A need to federate emerged rapidly. On July 14, 1885, Raiffeisen went to Strasbourg to meet a gathering of 122 members representing the 24 banks in the Basse-Alsace region and the five banks of the Haute-Alsace region. The Haute-Alsace and Basse-Alsace federations were created following this meeting. The Moselle federation was established in 1896. The first joint meeting of the three federations took place in Metz on December 6, 1900.

Crédit Mutuel Alliance Fédérale :

Above all, an independent federation of the Alsace and Lorraine cooperative banks (Fédération indépendante des associations coopératives d’Alsace et de Lorraine) was created in Colmar on May 25, 1905.

On March 27, 1919, a central body for the Alsace and Lorraine rural banks (Caisse centrale de la Fédération des caisses rurales d’Alsace et de Lorraine) was created. As well as its central clearing functions, this institution was assigned the task of defending the rural banks’ financial interests. In December 1919, it changed its name to “Banque Fédérative”.

The final stage of unification took place in 1921. On April 7, in Strasbourg, the Fédération indépendante des associations coopératives d’Alsace et de Lorraine and the “Revision” federation (a controlling federation created by the German imperial government in 1903) decided to unite as the “Fédération agricole d’Alsace et de Lorraine” which included all the Crédit Mutuel banks in Alsace and Lorraine. A century later, this federation is the same legal entity as the present Fédération du Crédit Mutuel Centre Est Europe.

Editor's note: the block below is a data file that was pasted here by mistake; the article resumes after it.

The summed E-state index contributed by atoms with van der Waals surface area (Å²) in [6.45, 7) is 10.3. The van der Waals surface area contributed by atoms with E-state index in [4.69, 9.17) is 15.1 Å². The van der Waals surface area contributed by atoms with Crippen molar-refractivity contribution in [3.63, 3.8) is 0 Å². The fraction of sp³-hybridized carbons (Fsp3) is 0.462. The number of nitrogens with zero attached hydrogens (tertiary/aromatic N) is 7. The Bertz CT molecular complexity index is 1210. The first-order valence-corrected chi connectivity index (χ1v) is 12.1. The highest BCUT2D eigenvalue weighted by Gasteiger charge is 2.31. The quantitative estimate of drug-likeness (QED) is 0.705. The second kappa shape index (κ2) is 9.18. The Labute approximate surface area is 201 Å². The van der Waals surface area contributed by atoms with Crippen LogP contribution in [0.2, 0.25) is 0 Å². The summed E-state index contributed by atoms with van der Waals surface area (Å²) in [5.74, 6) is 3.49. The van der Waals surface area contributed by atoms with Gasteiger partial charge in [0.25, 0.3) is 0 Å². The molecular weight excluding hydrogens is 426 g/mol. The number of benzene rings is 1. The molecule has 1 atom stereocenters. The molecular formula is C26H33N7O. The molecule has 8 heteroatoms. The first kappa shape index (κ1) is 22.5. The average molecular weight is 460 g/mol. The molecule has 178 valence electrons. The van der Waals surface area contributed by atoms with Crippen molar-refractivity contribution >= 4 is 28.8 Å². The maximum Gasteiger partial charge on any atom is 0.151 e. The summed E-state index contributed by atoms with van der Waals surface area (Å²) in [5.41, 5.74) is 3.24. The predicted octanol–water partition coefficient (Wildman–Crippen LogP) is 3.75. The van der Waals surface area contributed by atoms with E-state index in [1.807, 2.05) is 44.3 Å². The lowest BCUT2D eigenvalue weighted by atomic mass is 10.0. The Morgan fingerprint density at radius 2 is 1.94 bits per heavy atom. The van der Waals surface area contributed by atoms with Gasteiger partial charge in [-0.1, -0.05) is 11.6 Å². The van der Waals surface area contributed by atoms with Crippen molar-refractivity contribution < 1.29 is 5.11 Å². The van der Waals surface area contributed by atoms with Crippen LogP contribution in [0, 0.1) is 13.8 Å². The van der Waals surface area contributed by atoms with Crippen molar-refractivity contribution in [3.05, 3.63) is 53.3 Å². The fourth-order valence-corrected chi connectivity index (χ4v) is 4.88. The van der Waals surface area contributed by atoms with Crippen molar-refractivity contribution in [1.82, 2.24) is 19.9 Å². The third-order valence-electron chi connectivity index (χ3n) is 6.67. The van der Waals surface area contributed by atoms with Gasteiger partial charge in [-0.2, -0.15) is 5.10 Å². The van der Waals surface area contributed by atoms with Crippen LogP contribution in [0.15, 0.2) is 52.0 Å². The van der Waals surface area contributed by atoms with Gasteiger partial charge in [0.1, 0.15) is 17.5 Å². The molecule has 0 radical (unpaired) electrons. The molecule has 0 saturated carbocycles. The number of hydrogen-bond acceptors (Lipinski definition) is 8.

Two years after the end of World War I, Fédération agricole d’Alsace et de Lorraine was faced with several major challenges. First of all, it had to successfully merge two entities that had been separate up to then. Moreover, the restitution of Alsace and Lorraine to France raised a number of legal and monetary challenges. Having been founded in the late 19th century in regions annexed by Prussia, the local banks had to adapt the Crédit Mutuel structure to French law, which at the time did not contain any provision for cooperative entities. Also, the German monetary instruments held by the members and local banks, which ceased to be legal tender from the end of 1918, had to be exchanged for French cash.

These challenges were rapidly dealt with, enabling the future Fédération du Crédit Mutuel Centre Est Europe to embark on a second phase of its expansion. In the inter-war period, the movement founded by Raiffeisen demonstrated its ability to adapt. Crédit Mutuel took advantage of the economic prosperity of the 1920s to strengthen its presence.